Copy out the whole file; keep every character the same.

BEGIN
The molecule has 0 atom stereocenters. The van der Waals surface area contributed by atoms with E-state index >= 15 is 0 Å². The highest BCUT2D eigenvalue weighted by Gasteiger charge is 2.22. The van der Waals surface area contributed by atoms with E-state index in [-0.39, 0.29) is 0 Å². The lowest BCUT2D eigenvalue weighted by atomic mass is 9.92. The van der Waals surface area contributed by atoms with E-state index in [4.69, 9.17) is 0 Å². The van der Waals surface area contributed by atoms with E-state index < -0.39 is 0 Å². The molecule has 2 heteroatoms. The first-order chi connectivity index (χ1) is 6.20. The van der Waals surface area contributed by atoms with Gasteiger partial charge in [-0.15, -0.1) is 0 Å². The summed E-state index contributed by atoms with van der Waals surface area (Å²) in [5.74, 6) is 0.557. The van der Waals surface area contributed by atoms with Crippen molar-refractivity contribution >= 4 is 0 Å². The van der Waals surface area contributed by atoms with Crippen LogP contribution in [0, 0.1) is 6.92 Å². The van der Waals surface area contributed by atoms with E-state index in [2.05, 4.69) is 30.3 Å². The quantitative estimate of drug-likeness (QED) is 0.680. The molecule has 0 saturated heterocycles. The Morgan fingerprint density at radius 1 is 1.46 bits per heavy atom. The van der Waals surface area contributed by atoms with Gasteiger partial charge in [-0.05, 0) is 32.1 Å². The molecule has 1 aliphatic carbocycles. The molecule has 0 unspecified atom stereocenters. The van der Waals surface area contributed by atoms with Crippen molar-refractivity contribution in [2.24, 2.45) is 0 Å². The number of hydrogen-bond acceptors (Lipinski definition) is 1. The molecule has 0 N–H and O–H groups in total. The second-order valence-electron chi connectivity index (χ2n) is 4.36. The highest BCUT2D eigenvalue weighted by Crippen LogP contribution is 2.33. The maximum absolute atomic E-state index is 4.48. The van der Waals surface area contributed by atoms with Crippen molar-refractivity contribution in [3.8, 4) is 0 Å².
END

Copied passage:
The molecule has 0 atom stereocenters. The van der Waals surface area contributed by atoms with E-state index >= 15 is 0 Å². The highest BCUT2D eigenvalue weighted by Gasteiger charge is 2.22. The van der Waals surface area contributed by atoms with E-state index in [-0.39, 0.29) is 0 Å². The lowest BCUT2D eigenvalue weighted by atomic mass is 9.92. The van der Waals surface area contributed by atoms with E-state index in [4.69, 9.17) is 0 Å². The van der Waals surface area contributed by atoms with E-state index < -0.39 is 0 Å². The molecule has 2 heteroatoms. The first-order chi connectivity index (χ1) is 6.20. The van der Waals surface area contributed by atoms with Gasteiger partial charge in [-0.15, -0.1) is 0 Å². The summed E-state index contributed by atoms with van der Waals surface area (Å²) in [5.74, 6) is 0.557. The van der Waals surface area contributed by atoms with Crippen molar-refractivity contribution >= 4 is 0 Å². The van der Waals surface area contributed by atoms with Crippen LogP contribution in [0, 0.1) is 6.92 Å². The van der Waals surface area contributed by atoms with E-state index in [2.05, 4.69) is 30.3 Å². The quantitative estimate of drug-likeness (QED) is 0.680. The molecule has 0 saturated heterocycles. The Morgan fingerprint density at radius 1 is 1.46 bits per heavy atom. The van der Waals surface area contributed by atoms with Gasteiger partial charge in [-0.05, 0) is 32.1 Å². The molecule has 1 aliphatic carbocycles. The molecule has 0 unspecified atom stereocenters. The van der Waals surface area contributed by atoms with Crippen molar-refractivity contribution in [2.24, 2.45) is 0 Å². The number of hydrogen-bond acceptors (Lipinski definition) is 1. The molecule has 0 N–H and O–H groups in total. The second-order valence-electron chi connectivity index (χ2n) is 4.36. The highest BCUT2D eigenvalue weighted by Crippen LogP contribution is 2.33. The maximum absolute atomic E-state index is 4.48. The van der Waals surface area contributed by atoms with Crippen molar-refractivity contribution in [3.8, 4) is 0 Å².